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Legendary Native American Figures: Keoonik
Tribal affiliation: Mi'kmaq
Alternate spellings: Kiwnik, Kiwn
ik, Kiwonik, Ki-won-ik, Keeoony, Keeoonik
Also known as: Otter
Type: Trickster, otter
Keoonik is a light-hearted trickster animal
of Mi'kmaq folktales. He usually appears in the literal form of a otter and spends his time
tricking, robbing, and deceiving the other animals of the forest, especially his trickster rival
Like modern cartoon characters, Keoonik and Ableegumooch sometimes kill themselves or each other with their tricks
and then randomly return to life.
Keoonik is the main character of many stories aimed at children.
He often behaves foolishly or causes trouble for others, but unlike animal tricksters in some other tribes, is not dangerous or malevolent
and rarely causes lasting harm. Ableegumooch and Keoonik are
popular characters with storytellers and stories about the two of them have also been borrowed into the folklore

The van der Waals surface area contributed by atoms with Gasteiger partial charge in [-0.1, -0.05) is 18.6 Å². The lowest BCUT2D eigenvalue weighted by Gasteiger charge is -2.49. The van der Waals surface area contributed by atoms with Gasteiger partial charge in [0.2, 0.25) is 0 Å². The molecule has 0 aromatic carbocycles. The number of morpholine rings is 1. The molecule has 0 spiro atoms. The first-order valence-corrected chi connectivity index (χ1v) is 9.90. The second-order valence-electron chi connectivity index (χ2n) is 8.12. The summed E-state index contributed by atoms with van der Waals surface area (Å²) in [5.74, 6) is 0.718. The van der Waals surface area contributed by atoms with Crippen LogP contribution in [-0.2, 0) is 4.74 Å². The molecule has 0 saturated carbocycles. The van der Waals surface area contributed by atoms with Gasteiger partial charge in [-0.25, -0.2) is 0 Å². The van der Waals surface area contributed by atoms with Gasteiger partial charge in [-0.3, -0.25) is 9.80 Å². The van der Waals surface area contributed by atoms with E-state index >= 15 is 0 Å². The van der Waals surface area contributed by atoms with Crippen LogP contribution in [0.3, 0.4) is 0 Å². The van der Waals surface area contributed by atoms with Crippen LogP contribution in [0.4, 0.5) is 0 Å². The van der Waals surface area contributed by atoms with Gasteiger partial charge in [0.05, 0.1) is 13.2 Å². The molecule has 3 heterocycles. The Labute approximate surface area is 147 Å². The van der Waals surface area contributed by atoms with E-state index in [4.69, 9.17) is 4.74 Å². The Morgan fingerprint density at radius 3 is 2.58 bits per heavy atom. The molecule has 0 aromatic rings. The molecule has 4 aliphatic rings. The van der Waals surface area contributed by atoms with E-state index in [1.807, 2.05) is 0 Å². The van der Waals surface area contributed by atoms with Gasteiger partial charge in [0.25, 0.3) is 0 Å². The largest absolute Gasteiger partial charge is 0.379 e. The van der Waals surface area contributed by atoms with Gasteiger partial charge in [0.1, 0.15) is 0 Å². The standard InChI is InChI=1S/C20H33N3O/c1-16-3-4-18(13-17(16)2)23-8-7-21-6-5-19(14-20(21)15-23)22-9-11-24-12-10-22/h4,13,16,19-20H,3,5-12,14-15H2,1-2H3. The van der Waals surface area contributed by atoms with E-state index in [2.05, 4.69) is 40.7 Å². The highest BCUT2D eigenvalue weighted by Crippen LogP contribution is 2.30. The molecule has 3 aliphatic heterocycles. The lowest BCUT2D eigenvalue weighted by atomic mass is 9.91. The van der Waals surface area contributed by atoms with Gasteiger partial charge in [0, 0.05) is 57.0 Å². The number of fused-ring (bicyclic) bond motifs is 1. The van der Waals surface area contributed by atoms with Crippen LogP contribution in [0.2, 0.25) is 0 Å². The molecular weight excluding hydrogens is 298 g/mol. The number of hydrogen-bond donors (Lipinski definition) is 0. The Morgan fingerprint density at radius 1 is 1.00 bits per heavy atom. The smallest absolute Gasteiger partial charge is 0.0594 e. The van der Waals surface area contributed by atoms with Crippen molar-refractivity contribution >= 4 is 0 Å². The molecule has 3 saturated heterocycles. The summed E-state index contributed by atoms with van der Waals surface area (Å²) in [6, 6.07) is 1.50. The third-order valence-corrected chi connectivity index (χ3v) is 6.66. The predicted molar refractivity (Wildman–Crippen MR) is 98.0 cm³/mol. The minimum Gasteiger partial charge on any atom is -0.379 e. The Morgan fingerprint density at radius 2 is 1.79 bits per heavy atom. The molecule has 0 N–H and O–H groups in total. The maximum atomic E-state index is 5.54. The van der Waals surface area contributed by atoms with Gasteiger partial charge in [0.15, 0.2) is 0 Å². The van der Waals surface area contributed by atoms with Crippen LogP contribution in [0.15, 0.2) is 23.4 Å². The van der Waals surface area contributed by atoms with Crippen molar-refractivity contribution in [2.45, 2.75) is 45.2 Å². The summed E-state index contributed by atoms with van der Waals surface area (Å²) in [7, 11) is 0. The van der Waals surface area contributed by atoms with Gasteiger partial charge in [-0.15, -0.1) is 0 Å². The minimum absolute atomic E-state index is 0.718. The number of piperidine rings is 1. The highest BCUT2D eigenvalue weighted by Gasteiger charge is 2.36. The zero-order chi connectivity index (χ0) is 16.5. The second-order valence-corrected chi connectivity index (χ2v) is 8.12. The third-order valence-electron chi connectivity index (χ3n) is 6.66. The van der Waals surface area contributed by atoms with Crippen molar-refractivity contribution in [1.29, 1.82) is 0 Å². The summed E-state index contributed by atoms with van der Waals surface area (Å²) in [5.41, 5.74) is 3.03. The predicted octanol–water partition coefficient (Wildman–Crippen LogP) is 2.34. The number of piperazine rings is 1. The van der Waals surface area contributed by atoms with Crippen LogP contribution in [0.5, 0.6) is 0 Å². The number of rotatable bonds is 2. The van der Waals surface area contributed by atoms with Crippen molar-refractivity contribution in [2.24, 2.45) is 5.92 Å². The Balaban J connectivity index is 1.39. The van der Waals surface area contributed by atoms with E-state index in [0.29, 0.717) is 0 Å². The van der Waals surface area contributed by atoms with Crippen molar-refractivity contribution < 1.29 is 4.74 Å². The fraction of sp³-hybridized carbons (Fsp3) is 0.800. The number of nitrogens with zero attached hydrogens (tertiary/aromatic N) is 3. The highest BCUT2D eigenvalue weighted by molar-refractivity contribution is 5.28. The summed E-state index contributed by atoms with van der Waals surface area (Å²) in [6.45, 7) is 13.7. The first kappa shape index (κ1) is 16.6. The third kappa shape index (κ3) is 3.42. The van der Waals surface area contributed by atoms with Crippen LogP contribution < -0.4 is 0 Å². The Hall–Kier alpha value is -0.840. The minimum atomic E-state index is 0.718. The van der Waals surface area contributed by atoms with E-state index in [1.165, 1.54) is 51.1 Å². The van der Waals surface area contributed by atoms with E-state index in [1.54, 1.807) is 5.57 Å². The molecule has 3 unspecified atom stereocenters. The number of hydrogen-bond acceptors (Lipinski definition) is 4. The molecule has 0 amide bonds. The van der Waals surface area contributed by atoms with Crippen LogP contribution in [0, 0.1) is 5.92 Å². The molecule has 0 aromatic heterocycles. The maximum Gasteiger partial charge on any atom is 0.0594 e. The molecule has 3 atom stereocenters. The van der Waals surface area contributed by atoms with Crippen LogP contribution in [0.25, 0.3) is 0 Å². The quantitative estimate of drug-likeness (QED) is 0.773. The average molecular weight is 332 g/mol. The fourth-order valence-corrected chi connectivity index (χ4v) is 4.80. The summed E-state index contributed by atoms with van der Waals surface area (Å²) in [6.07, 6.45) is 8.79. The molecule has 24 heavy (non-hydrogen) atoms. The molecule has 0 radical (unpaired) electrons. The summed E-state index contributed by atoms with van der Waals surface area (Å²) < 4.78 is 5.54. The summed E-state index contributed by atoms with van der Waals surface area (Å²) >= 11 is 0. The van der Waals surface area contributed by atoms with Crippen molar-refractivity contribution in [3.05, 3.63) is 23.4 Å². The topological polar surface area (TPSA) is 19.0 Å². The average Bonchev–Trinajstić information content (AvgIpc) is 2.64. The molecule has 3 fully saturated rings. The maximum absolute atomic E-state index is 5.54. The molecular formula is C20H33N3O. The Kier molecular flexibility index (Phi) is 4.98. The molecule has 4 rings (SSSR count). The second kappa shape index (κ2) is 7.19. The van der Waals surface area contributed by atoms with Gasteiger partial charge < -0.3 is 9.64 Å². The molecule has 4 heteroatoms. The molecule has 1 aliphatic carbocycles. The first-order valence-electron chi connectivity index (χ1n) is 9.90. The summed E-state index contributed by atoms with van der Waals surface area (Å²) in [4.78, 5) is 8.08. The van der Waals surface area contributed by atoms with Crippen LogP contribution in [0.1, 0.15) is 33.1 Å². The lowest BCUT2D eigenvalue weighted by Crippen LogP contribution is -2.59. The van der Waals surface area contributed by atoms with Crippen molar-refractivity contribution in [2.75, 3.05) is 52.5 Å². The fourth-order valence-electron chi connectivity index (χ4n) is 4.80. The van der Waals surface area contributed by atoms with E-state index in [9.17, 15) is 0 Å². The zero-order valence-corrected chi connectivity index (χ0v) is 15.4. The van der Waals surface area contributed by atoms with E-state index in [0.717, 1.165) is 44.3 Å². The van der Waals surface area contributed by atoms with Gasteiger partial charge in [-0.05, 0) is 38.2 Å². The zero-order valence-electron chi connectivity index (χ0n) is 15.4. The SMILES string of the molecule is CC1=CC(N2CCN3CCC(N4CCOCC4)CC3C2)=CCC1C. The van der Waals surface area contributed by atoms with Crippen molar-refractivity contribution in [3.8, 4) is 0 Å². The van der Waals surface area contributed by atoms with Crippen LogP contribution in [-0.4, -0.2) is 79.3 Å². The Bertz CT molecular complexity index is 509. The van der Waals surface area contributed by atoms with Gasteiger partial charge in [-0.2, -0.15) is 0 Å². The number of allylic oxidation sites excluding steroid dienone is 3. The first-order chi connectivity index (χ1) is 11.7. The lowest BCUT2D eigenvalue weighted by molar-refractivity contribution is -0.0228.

of neighboring tribes such as the Maliseet and Penobscot.
The Lazy Rabbit Rabbit and Otter Master Rabbit and Keoony the Otter:
Mi'kmaq stories about rivals Aplikmuj and Kiwnik competing for food.
Rabbit Calls a Truce:
A Penobscot story in which Rabbit and Otter team up to save their tribe from starvation.
Recommended Books of Related Native American Legends
On the Trail of Elder Brother:
Good book of traditional stories told by a Mi'kmaq author and illustrator.
Giants of the Dawnland:
Another good collection of Wabanaki legends, told by a Penobscot Indian author.
Excellent anthology of stories, songs, and oral history from the Mi'kmaq and other Algonquian tribes.
Native American Animal Stories:
Wonderful collection of American Indian tales about animals, told by Abenaki storyteller Joseph Bruchac.
We Were Not the Savages
Nova Scotia language
The Northeast Woodland
The Algonquian languages
Native American Indian animal spirits
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